Plan was simple enough. Inland, due east, from Prince Rupert, through the imaginatively named Coast Mountains to British Columbia’s interior plateau. It sounded flat, but you could never be sure. Fertile ground for headwinds, especially as I’d an idea they’d still be mostly southerlies.

From Prince George, at the northern end of the plateau, I’d turn due south, heading for the winter resort of Whistler. Too early, I hoped, for snow. But I’d a warm bed booked in a hostel for a few days. Planned respite from camping, chance to dry kit out, and confirm the arrangements for the next stage.

A few days later and I’d be in Vancouver, back once more on the west coast. Arranged to stay with some fellow cyclists, and hoped to meet a Kazakh masseuse I’d met back in Kazakhstan, but now a Canadian citizen living in the city. I was curious.

I’d balked at trying to pick a route amongst the busy highways south over the border. Deciding instead to take a short hop on the ferry to Vancouver Island, night or two there, then a fastcat into the US and Seattle itself. Leaving me about five miles through the city.

Quietly pleased with my solution. A certain elegance, a simplistic beauty I thought. Just had to push the pedals, turn the cranks, wild camp and avoid any aggressive bears. Or moose.



South to Seattle

September 18th, 2011

route – pronounced r-out – the path you follow

Alaskan map

Not sure why I’d settled on Seattle as the next big goal, but I have. Got to cross Alaska and ride through Canada to get there, not a trivial undertaking in itself. It just seems intuitively right, logical even. Actually, a very old friend from school lives there, someone I used to ride around Pembrokeshire with as a teenager. Haven’t seen him for many years, and really keen to meet up with him again. Lots of catching up to do. There’s also a chance to ride with a fellow cyclist south of Seattle. Someone I’ve already met, whom I’d absolutely love to travel with. Think it would be a lot of fun. So much so, I’ve decided it’s a given that the timeline will fit.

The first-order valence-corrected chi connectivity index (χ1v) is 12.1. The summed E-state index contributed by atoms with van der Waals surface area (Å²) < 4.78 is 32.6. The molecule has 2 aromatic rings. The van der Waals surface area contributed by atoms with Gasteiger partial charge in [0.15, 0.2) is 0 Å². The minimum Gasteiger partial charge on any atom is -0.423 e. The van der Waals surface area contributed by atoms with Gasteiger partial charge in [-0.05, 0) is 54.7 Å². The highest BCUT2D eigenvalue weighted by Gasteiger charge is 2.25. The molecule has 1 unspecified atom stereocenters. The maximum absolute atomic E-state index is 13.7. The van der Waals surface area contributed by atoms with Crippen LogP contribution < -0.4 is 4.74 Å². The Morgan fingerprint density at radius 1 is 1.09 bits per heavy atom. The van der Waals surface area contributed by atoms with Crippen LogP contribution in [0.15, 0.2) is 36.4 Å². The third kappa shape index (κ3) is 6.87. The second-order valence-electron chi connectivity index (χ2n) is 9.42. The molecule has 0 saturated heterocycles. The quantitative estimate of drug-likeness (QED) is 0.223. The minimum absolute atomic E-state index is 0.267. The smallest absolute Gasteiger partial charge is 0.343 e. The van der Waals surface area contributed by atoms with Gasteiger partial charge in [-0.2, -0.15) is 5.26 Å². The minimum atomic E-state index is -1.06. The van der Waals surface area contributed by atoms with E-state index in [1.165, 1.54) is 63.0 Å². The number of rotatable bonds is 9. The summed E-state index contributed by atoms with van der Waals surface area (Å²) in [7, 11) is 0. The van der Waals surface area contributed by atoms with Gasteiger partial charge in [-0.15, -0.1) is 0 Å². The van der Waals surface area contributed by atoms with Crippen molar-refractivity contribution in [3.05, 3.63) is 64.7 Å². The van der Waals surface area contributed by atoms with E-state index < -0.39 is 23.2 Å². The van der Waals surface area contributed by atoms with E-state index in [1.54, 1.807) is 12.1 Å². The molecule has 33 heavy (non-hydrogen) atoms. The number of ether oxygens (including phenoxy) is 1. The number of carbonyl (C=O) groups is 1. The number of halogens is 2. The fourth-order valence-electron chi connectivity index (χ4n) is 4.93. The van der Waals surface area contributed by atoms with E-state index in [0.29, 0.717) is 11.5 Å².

Plan is simple. About 800 miles across Alaska, brief foray into Canada’s Yukon, then back into Alaska to catch a ferry from Skagway. Sailing along the Alaska Marine Highway to Prince Rupert in British Colombia, Canada. Then a further 1200 miles or so south to Vancouver, over the border back into the US and on to Seattle. Glad I’ve a multiple entry visa. Four border crossings. And, putting it all into a bit of perspective, the first stage of North America equates to riding from one end of the UK to the other. Twice. And a little bit left over.

[With especial thanks to friend and professional artist, illustrator and author Claudia for the sketch map – please do visit her at And a big thank you to Linda in Anchorage for sage advice on routes, mapping and quite a bit more. Plus Amelia for the Yukon guides and maps]


Southbound to… Somerset

May 23rd, 2011


Southbound to Somerset. Actually the one on the north coast of Tasmania, just off the southern most tip of Australia. And a town rather than a county – or shire as they’d say here. Strictly speaking, I suppose, I am heading towards Somerset UK, but that’s a little further off…

A little short of the half way point along the east coast – Queensland’s capital Brisbane – the plan is to avoid the city proper by detouring inland towards the Glass House Mountains, Lake Somerset and the Wivenhoe Dam. Some blame the latter for much of the flooding in Brisbane back in January.